Associate Dentist: BUPA and Former Fast Jet Pilot: Royal Air Force
Mike Rutland graduated in 1997 with a B.Eng. in Mechanical Engineering. Whilst at University, Mike discovered he was dyslexic, but has had a successful career as a pilot in the Royal Air Force and now as a dentist.
I always liked knowing how things worked and I was into lots of sports. After visiting Loughborough I knew it was going to be the right place for me.
While at Loughborough my self-confidence and belief grew. That growth has now sustained me through two different, successful professional careers.
Would there be one piece of advice that you would give to current or prospective students looking to study Mechanical Engineering?
Work hard and listen in lectures, then you only have to revise the information once to really know it.
Also, my time as a fresher in halls at Loughborough was some of the best times I have ever had. It was with a great bunch of people and I would, and do, recommend Loughborough to anyone thinking of going to University.
Did you take part in any extra-curricular activities during your studies? If so, how did this impact upon your Loughborough experience?
I initially joined the Karate Club and managed to grade in my first term, but I then had to leave as I gained sponsorship by the Royal Air Force to be a Pilot.
The flying training and social events that went with the university Air Squadron meant that I met students from around Loughborough, Leicester and Nottingham. This lead to a full and hectic social life around my studies and made my time at Loughborough simply awesome.
After graduating I joined the Royal Air Force where I trained to become a Fast Jet Pilot. In that time I flew the Harrier (Jump-jet) in the Iraq War and the Tornado strike/reconnaissance fast jet in peace support operations. I then became a Qualified Flying instructor and taught new potential fast jet pilots on the Tucano turboprop, which was similar to a modern Spitfire.
After 13 years I decided to leave the service and re-train. I completed the required entry A-Levels in my last year at work via home study and attended Leeds University Dental Institute where I trained as a Dentist for five years. I have then completed my Foundation Training in South Wales before working in Lincolnshire for three years as an Associate Dentist.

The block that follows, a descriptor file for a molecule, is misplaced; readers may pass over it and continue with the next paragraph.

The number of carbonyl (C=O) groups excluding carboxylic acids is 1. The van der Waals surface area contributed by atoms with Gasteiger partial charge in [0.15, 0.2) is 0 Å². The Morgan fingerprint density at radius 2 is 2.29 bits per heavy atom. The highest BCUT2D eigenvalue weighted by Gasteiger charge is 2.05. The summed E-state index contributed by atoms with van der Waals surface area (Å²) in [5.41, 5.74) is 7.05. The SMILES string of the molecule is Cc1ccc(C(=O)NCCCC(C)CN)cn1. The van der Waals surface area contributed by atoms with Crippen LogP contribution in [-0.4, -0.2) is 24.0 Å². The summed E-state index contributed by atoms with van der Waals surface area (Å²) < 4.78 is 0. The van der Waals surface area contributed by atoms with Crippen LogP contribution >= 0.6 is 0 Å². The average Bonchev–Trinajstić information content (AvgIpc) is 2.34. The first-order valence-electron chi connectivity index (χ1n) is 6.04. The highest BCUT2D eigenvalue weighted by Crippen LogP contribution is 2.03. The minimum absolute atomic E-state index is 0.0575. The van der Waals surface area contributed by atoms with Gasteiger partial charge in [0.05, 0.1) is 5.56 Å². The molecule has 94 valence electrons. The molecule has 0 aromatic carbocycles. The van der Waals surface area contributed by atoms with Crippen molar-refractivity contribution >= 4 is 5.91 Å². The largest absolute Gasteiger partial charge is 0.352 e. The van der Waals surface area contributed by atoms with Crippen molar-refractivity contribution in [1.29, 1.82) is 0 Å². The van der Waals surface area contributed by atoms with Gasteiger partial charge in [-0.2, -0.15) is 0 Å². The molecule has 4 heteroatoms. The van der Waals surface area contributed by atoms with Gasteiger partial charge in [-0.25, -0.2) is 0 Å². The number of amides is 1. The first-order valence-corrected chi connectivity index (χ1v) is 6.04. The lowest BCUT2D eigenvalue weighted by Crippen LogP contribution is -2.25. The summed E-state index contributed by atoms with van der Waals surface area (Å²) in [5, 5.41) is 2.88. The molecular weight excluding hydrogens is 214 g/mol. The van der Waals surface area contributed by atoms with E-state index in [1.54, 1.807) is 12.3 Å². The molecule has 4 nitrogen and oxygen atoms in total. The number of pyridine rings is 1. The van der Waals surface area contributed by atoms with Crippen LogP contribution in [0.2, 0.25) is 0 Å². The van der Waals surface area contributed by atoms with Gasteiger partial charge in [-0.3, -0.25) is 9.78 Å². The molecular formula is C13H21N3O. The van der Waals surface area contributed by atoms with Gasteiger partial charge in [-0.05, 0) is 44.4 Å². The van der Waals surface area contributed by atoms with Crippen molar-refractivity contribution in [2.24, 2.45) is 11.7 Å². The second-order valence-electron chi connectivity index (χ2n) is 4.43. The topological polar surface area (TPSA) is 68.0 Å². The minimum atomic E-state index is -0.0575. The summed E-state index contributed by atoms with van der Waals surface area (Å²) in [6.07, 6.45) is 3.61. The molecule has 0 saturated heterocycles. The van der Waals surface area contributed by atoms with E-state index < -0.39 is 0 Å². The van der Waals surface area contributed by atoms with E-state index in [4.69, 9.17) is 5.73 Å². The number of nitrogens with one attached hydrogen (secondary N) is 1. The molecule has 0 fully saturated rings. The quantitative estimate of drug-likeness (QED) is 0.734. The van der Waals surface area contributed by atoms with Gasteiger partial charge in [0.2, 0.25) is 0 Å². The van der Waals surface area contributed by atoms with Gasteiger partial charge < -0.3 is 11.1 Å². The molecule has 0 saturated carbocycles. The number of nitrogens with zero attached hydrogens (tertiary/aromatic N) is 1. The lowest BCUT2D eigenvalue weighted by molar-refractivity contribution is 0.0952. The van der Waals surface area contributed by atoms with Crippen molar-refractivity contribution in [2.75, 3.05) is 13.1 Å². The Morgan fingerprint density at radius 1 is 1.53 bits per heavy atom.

Can you tell us more about your transition from an air force pilot to a dentist, and how that came about?
I originally signed up for 12 years in the military and signed on to allow me to complete my flying instructor tour. But the force was changing and I had a young family and so going away so much was no longer an exciting option for me. I therefore looked at other professional careers that had good employability.
Dentistry stood out and so I organised some work experience. I found it fascinating as it linked my interest in materials and mechanics, with hands on work and contact with lots of individuals. Eight years on I still think my decision to radically change careers was the right one, even if it required six years of hard study and no income to achieve it.
I enjoy helping patients get their confidence and smile back. I also enjoy treating patients from start to finish and building relationships with patients who potentially hated attending the dentist before seeing me.
When did you find out that you were dyslexic, and has it affected your career, positively or negatively?
I always struggled with English and comprehension but thought my strengths lay in science and numbers. However, when I returned to university I found that no matter how hard I worked on written assignments I gained poor scores compared to my fellow students who threw stuff together at short notice. So I went to see the academic tutor and she asked if I had ever been tested for Dyslexia.
I went for the test and found out I was severely dyslexic in my reading and comprehension but had developed coping strategies to overcome this. With the aid of the tutor support and guidance and use of software and learning techniques, such as mind mapping, I improved my work output considerably. This benefitted me so much that in my final year I was one of three students out of 120 up for an academic coursework prize due to gaining the joint-highest mark in the assignment.
My proudest moments are as a pilot gaining my fast jet wings and as a dentist passing my first post-graduate exams, allowing me membership into the Royal College of Surgeons.